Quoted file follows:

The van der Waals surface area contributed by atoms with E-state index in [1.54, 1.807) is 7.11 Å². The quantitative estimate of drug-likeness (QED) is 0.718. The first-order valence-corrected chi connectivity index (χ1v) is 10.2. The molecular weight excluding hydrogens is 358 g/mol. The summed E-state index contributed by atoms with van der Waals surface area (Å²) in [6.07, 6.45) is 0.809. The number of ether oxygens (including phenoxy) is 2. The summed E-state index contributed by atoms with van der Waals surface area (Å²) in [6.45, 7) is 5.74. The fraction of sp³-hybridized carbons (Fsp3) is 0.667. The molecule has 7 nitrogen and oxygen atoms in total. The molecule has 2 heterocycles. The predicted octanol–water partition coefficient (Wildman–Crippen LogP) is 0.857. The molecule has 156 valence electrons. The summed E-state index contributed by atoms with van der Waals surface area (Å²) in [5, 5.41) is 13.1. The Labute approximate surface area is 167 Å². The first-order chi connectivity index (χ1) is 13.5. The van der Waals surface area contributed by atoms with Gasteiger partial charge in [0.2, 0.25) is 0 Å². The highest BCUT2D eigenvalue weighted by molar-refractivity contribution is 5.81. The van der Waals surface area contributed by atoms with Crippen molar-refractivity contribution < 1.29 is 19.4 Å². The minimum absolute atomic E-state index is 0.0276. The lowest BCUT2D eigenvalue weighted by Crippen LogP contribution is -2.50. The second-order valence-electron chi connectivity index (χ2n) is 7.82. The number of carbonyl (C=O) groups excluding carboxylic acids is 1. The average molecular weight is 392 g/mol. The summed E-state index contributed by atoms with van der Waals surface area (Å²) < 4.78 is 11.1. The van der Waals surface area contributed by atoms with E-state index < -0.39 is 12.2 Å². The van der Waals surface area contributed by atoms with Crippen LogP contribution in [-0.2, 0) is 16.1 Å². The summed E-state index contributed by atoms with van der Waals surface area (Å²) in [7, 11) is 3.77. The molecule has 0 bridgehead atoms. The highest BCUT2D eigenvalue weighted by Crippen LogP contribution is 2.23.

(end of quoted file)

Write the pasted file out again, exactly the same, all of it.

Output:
The van der Waals surface area contributed by atoms with E-state index in [1.54, 1.807) is 7.11 Å². The quantitative estimate of drug-likeness (QED) is 0.718. The first-order valence-corrected chi connectivity index (χ1v) is 10.2. The molecular weight excluding hydrogens is 358 g/mol. The summed E-state index contributed by atoms with van der Waals surface area (Å²) in [6.07, 6.45) is 0.809. The number of ether oxygens (including phenoxy) is 2. The summed E-state index contributed by atoms with van der Waals surface area (Å²) in [6.45, 7) is 5.74. The fraction of sp³-hybridized carbons (Fsp3) is 0.667. The molecule has 7 nitrogen and oxygen atoms in total. The molecule has 2 heterocycles. The predicted octanol–water partition coefficient (Wildman–Crippen LogP) is 0.857. The molecule has 156 valence electrons. The summed E-state index contributed by atoms with van der Waals surface area (Å²) in [5, 5.41) is 13.1. The Labute approximate surface area is 167 Å². The first-order chi connectivity index (χ1) is 13.5. The van der Waals surface area contributed by atoms with Gasteiger partial charge in [0.2, 0.25) is 0 Å². The highest BCUT2D eigenvalue weighted by molar-refractivity contribution is 5.81. The van der Waals surface area contributed by atoms with Crippen molar-refractivity contribution < 1.29 is 19.4 Å². The minimum absolute atomic E-state index is 0.0276. The lowest BCUT2D eigenvalue weighted by Crippen LogP contribution is -2.50. The second-order valence-electron chi connectivity index (χ2n) is 7.82. The number of carbonyl (C=O) groups excluding carboxylic acids is 1. The average molecular weight is 392 g/mol. The summed E-state index contributed by atoms with van der Waals surface area (Å²) < 4.78 is 11.1. The van der Waals surface area contributed by atoms with E-state index < -0.39 is 12.2 Å². The van der Waals surface area contributed by atoms with Crippen LogP contribution in [-0.2, 0) is 16.1 Å². The summed E-state index contributed by atoms with van der Waals surface area (Å²) in [7, 11) is 3.77. The molecule has 0 bridgehead atoms. The highest BCUT2D eigenvalue weighted by Crippen LogP contribution is 2.23.